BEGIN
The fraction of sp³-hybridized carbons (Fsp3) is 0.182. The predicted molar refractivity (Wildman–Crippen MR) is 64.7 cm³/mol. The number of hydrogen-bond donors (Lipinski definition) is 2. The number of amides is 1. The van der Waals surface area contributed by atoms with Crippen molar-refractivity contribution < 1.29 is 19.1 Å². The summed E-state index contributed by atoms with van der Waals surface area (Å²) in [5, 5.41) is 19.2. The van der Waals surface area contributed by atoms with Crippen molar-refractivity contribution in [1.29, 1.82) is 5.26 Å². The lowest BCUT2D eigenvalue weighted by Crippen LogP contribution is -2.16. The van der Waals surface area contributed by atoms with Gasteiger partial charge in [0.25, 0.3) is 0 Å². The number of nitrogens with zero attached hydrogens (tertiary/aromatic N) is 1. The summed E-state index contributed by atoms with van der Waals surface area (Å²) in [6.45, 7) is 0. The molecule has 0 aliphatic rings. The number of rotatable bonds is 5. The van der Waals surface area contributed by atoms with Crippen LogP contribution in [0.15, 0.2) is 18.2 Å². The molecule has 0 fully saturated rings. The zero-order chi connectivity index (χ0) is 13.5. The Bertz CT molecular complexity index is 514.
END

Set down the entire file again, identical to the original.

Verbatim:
The fraction of sp³-hybridized carbons (Fsp3) is 0.182. The predicted molar refractivity (Wildman–Crippen MR) is 64.7 cm³/mol. The number of hydrogen-bond donors (Lipinski definition) is 2. The number of amides is 1. The van der Waals surface area contributed by atoms with Crippen molar-refractivity contribution < 1.29 is 19.1 Å². The summed E-state index contributed by atoms with van der Waals surface area (Å²) in [5, 5.41) is 19.2. The van der Waals surface area contributed by atoms with Crippen molar-refractivity contribution in [1.29, 1.82) is 5.26 Å². The lowest BCUT2D eigenvalue weighted by Crippen LogP contribution is -2.16. The van der Waals surface area contributed by atoms with Gasteiger partial charge in [0.25, 0.3) is 0 Å². The number of nitrogens with zero attached hydrogens (tertiary/aromatic N) is 1. The summed E-state index contributed by atoms with van der Waals surface area (Å²) in [6.45, 7) is 0. The molecule has 0 aliphatic rings. The number of rotatable bonds is 5. The van der Waals surface area contributed by atoms with Crippen LogP contribution in [0.15, 0.2) is 18.2 Å². The molecule has 0 fully saturated rings. The zero-order chi connectivity index (χ0) is 13.5. The Bertz CT molecular complexity index is 514.